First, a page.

News in brief: Student and early career projects

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Rani de Vos removing the small pieces of tape after the adhesive dried. Image courtesy of Rani de Vos.

It’s no secret that student research projects often highlight new technologies and techniques, require creative problem solving, and radiate great passion for the work at hand. We are thrilled to share a fantastic selection of brief reports on current projects, ranging from air abrasion to 3D printing, submitted by students and early-career professionals located around the world, from Buffalo to Belgium. Enjoy!

INTERNSHIP AT EDOARDO CHIOSSONE ORIENTAL ART MUSEUM, Valeria Pesce

My name is Valeria Pesce, a paper conservation student who is about to graduate from the Brera Academy of Fine Arts in Milan. During my academic career, my interest has been greatly focused on Asian art and culture, which led me to further focus my research on East Asian materials. With this in mind, my internship at the Edoardo Chiossone Oriental Art Museum in Genova has been an exciting experience to be involved in. I started the training program in September 2019. As a student intern, my main task was to work on my thesis project based on the conservation of seven Japanese Ukiyo-e woodcuts and one pictorial fragment belongeing to the Luigi Bernabò Brea collection. Thanks to the  collaboration between the Brera Academy and the Edoardo Chiossone Museum, I was also able to carry out a non-invasive diagnostic campaign. This study has supported both the investigation of a special printing effect and the characterization of colorants employed in six of the seven Japanese woodcuts treated.

Beside my thesis project, the internship has also provided me the opportunity to experience different aspects of museum work-life, such as installing temporary exhibitions. As part of a team, I helped create multimedia content for the Museum’s official Facebook page. This specific environment has offered me the chance to broaden my perspective, not only as a young professional, but also on a personal level. To have been involved in the protection of this cultural heritage, which came from another place, widened my horizons. I strongly believe that the occidental safeguarding of an oriental collection represents a challenge that calls for extensive interdisciplinary participation. It requires goals that foster connection, not only between professions, but also between cultures and societies.

 Use of 3D technology to create a detachable fill for an archaeological object, by Rani de Vos

I am a master’s student in conservation-restoration at the University of Antwerp, and I specialize in ceramic materials. Before my education in Antwerp, I obtained a bachelor's degree in archaeology at Ghent University. This year, as part of my master's thesis, I will be using 3D technology to create a detachable fill for an archaeological object. My study object is an earthenware Attic skyphos dating from the Middle Geometric II period (850-760 BC). It is a piece of ancient Greek tableware and was used for drinking wine. Both the outer surface and the inside are decorated with horizontal geometric motifs including lines, bands and meanders in black and red-brown colours.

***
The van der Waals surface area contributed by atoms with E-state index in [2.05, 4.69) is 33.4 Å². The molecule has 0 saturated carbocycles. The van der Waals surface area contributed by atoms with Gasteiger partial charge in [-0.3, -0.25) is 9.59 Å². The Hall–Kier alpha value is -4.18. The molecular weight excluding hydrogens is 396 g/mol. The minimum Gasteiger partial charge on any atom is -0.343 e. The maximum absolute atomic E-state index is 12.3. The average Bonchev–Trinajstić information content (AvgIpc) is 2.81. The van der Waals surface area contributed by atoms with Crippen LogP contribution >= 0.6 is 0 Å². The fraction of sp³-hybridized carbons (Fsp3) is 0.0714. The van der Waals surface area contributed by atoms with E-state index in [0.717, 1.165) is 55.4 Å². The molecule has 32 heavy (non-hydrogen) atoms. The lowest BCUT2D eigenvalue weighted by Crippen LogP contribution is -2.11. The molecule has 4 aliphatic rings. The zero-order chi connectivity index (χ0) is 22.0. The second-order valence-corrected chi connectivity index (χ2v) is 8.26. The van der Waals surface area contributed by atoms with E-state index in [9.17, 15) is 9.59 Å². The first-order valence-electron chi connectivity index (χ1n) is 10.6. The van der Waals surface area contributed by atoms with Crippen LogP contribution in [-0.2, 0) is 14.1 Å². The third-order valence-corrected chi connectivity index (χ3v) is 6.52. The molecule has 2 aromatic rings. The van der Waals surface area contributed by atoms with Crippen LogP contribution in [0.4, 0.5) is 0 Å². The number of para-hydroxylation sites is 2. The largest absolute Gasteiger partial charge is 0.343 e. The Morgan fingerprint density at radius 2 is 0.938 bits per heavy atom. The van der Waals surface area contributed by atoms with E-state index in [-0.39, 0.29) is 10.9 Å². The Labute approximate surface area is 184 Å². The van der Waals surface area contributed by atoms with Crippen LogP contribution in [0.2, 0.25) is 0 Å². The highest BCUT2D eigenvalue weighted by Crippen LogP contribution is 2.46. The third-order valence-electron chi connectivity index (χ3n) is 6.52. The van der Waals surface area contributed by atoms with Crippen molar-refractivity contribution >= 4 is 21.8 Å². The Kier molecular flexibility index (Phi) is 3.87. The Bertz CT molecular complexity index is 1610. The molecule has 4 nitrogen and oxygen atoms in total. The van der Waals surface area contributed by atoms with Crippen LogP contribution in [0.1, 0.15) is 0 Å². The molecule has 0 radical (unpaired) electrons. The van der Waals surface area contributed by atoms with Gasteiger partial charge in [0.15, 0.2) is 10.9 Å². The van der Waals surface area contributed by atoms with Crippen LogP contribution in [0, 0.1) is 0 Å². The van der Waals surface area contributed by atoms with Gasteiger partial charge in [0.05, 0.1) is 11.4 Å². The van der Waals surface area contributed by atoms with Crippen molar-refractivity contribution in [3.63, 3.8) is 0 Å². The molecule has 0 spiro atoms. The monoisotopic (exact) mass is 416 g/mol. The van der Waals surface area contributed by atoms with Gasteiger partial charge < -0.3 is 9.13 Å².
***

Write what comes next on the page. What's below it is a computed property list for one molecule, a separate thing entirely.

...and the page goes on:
The skyphos consists of 17 shards that were glued together during a previous intervention. The old glue residues are visible all over the object and the glue has clearly darkened and yellowed. The abdomen of the skyphos contains one large lacuna that covers about 30% of the total surface.

This skyphos is used in the archaeology studies at Ghent University during the course “Material Study Greek Archaeology”. The absence of part of the object is instructive in this educational context, as it allows for study of the wall cross-section and the clay type.

To improve the stability of the object and increase its readability, we have now opted to fill the loss in a way that allows for safe removal of the supplement so that the broken edge and wall profile can still be studied during lessons. A detachable fill presents an additional challenge, making the use of traditional conservation and restoration techniques (and materials) more difficult. Consequently, we opted for the use of 3D technology to reconstruct and complete the missing part in the skyphos.

Ethical guidelines and reasoning of traditional treatment are also applicable to a restoration performed using 3D technology. Filling the loss provides greater stability and readability of the object, which in turn can increase the object’s educational value. By using 3D technology to make moulds and cast additions, we can obtain a more objective reconstruction of the missing part. In this way, direct contact with the object and the associated risks are also greatly reduced, and accurate mounting on the fracture surfaces can be achieved. Since the treatment goal for this case study is to create a removable supplement, basic principles such as reversibility and recognisability will certainly be met. Additional benefits of using 3D technology for this object include the ability to create multiple copies and to test and assess different materials and techniques, contributing to the expansion of knowledge regarding the use of 3D technology within the heritage sector and for conservation and restoration-related purposes.